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remember

[ri-mem-ber] /rɪˈmɛm bər/
verb (used with object)
1.
to recall to the mind by an act or effort of memory; think of again:
I'll try to remember the exact date.
2.
to retain in the memory; keep in mind; remain aware of:
Remember your appointment with the dentist.
3.
to have (something) come into the mind again:
I just remembered that it's your birthday today.
4.
to bear (a person) in mind as deserving a gift, reward, or fee:
The company always remembers us at Christmas.
5.
to give a tip, donation, or gift to:
to remember the needy.
6.
to mention (a person) to another as sending kindly greetings:
Remember me to your family.
7.
(of an appliance, computer, etc.) to perform (a programmed activity) at a later time or according to a preset schedule:
The coffeepot remembers to start the coffee at 7 a.m. every day.
8.
Archaic. to remind.
verb (used without object)
9.
to possess or exercise the faculty of memory.
10.
to have recollection (sometimes followed by of):
The old man remembers of his youth.
Origin
1300-1350
1300-50; Middle English remembren < Old French remembrer < Late Latin rememorārī, equivalent to re- re- + Latin memor mindful (see memory) + -ārī infinitive suffix
Related forms
rememberable, adjective
rememberer, noun
unremembered, adjective
unremembering, adjective
well-remembered, adjective
Synonyms
1. Remember, recall, recollect refer to bringing back before the conscious mind things which exist in the memory. Remember implies that a thing exists in the memory, though not actually present in the thoughts at the moment: to remember the days of one's childhood. Recall implies a voluntary effort, though not a great one: to recall the words of a song. Recollect implies an earnest voluntary effort to remember some definite, desired fact or thing: I cannot recollect the exact circumstances.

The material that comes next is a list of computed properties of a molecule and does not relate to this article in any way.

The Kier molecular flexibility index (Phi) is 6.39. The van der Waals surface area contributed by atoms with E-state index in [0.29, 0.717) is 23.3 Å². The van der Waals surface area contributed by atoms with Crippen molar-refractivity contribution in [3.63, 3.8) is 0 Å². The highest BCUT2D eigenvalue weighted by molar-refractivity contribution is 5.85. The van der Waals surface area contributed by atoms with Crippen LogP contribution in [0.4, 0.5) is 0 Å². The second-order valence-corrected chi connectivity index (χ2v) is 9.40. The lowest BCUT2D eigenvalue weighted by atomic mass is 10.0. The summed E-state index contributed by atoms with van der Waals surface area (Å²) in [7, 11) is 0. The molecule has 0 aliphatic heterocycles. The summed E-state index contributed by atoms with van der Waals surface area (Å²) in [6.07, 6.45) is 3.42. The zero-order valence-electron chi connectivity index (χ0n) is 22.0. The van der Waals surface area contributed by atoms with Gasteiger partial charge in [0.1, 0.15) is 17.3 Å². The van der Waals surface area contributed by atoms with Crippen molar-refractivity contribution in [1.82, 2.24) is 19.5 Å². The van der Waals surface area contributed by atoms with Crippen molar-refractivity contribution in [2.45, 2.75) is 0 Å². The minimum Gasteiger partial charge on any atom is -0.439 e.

Antonyms
1, 2. forget.
Dictionary.com Unabridged
Based on the Random House Dictionary, © Random House, Inc. 2014.
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British Dictionary definitions for remember of

remember

/rɪˈmɛmbə/
verb
1.
to become aware of (something forgotten) again; bring back to one's consciousness; recall
2.
to retain (an idea, intention, etc) in one's conscious mind: to remember Pythagoras' theorem, remember to do one's shopping
3.
(transitive) to give money, etc, to (someone), as in a will or in tipping
4.
(transitive) foll by to. to mention (a person's name) to another person, as by way of greeting or friendship: remember me to your mother
5.
(transitive) to mention (a person) favourably, as in prayer
6.
(transitive) to commemorate (a person, event, etc): to remember the dead of the wars
7.
remember oneself, to recover one's good manners after a lapse; stop behaving badly
Derived Forms
rememberer, noun
Word Origin
C14: from Old French remembrer, from Late Latin rememorārī to recall to mind, from Latin re- + memor mindful; see memory
Collins English Dictionary - Complete & Unabridged 2012 Digital Edition
© William Collins Sons & Co. Ltd. 1979, 1986 © HarperCollins
Publishers 1998, 2000, 2003, 2005, 2006, 2007, 2009, 2012
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Word Origin and History for remember of

remember

v.

early 14c., "keep in mind, retain in the memory," from Old French remembrer "remember, recall, bring to mind" (11c.), from Latin rememorari "recall to mind, remember," from re- "again" (see re-) + memorari "be mindful of," from memor "mindful" (see memory). Meaning "recall to mind" is late 14c.; sense of "to mention" is from 1550s. Also in Middle English "to remind" (someone). An Anglo-Saxon verb for it was gemunan.

Online Etymology Dictionary, © 2010 Douglas Harper
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remember of in Medicine

remember re·mem·ber (rĭ-měm'bər)
v. re·mem·bered, re·mem·ber·ing, re·mem·bers

  1. To recall to the mind; think of again.

  2. To retain in the memory.

  3. To return to an original shape or form after being deformed or altered.

The American Heritage® Stedman's Medical Dictionary
Copyright © 2002, 2001, 1995 by Houghton Mifflin Company. Published by Houghton Mifflin Company.
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